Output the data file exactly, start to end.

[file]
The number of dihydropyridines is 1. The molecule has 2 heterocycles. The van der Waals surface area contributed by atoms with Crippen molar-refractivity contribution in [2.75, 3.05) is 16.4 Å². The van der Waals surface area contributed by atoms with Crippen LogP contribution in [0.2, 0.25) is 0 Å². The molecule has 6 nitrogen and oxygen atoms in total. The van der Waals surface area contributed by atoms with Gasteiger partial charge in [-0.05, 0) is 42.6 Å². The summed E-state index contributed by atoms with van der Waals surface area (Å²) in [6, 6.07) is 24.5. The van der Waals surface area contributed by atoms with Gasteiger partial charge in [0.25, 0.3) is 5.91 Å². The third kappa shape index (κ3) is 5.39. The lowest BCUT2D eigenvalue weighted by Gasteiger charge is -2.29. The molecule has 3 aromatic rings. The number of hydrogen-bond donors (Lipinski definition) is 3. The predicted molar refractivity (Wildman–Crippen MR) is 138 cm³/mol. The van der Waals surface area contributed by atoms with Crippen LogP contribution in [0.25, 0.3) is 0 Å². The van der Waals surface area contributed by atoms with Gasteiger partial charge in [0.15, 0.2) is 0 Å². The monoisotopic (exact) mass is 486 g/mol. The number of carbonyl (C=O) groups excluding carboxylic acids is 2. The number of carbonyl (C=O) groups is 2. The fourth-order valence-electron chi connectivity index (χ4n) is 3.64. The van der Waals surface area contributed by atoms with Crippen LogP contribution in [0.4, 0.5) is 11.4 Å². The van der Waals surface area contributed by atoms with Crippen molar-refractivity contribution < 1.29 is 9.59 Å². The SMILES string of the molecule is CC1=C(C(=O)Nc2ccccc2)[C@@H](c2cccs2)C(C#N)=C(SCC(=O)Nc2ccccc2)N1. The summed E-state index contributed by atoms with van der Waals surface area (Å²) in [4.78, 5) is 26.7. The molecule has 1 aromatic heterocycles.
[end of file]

The number of dihydropyridines is 1. The molecule has 2 heterocycles. The van der Waals surface area contributed by atoms with Crippen molar-refractivity contribution in [2.75, 3.05) is 16.4 Å². The van der Waals surface area contributed by atoms with Crippen LogP contribution in [0.2, 0.25) is 0 Å². The molecule has 6 nitrogen and oxygen atoms in total. The van der Waals surface area contributed by atoms with Gasteiger partial charge in [-0.05, 0) is 42.6 Å². The summed E-state index contributed by atoms with van der Waals surface area (Å²) in [6, 6.07) is 24.5. The van der Waals surface area contributed by atoms with Gasteiger partial charge in [0.25, 0.3) is 5.91 Å². The third kappa shape index (κ3) is 5.39. The lowest BCUT2D eigenvalue weighted by Gasteiger charge is -2.29. The molecule has 3 aromatic rings. The number of hydrogen-bond donors (Lipinski definition) is 3. The predicted molar refractivity (Wildman–Crippen MR) is 138 cm³/mol. The van der Waals surface area contributed by atoms with Crippen LogP contribution in [0.25, 0.3) is 0 Å². The van der Waals surface area contributed by atoms with Gasteiger partial charge in [0.15, 0.2) is 0 Å². The monoisotopic (exact) mass is 486 g/mol. The number of carbonyl (C=O) groups excluding carboxylic acids is 2. The number of carbonyl (C=O) groups is 2. The fourth-order valence-electron chi connectivity index (χ4n) is 3.64. The van der Waals surface area contributed by atoms with Crippen LogP contribution in [0.4, 0.5) is 11.4 Å². The van der Waals surface area contributed by atoms with Crippen molar-refractivity contribution < 1.29 is 9.59 Å². The SMILES string of the molecule is CC1=C(C(=O)Nc2ccccc2)[C@@H](c2cccs2)C(C#N)=C(SCC(=O)Nc2ccccc2)N1. The summed E-state index contributed by atoms with van der Waals surface area (Å²) in [4.78, 5) is 26.7. The molecule has 1 aromatic heterocycles.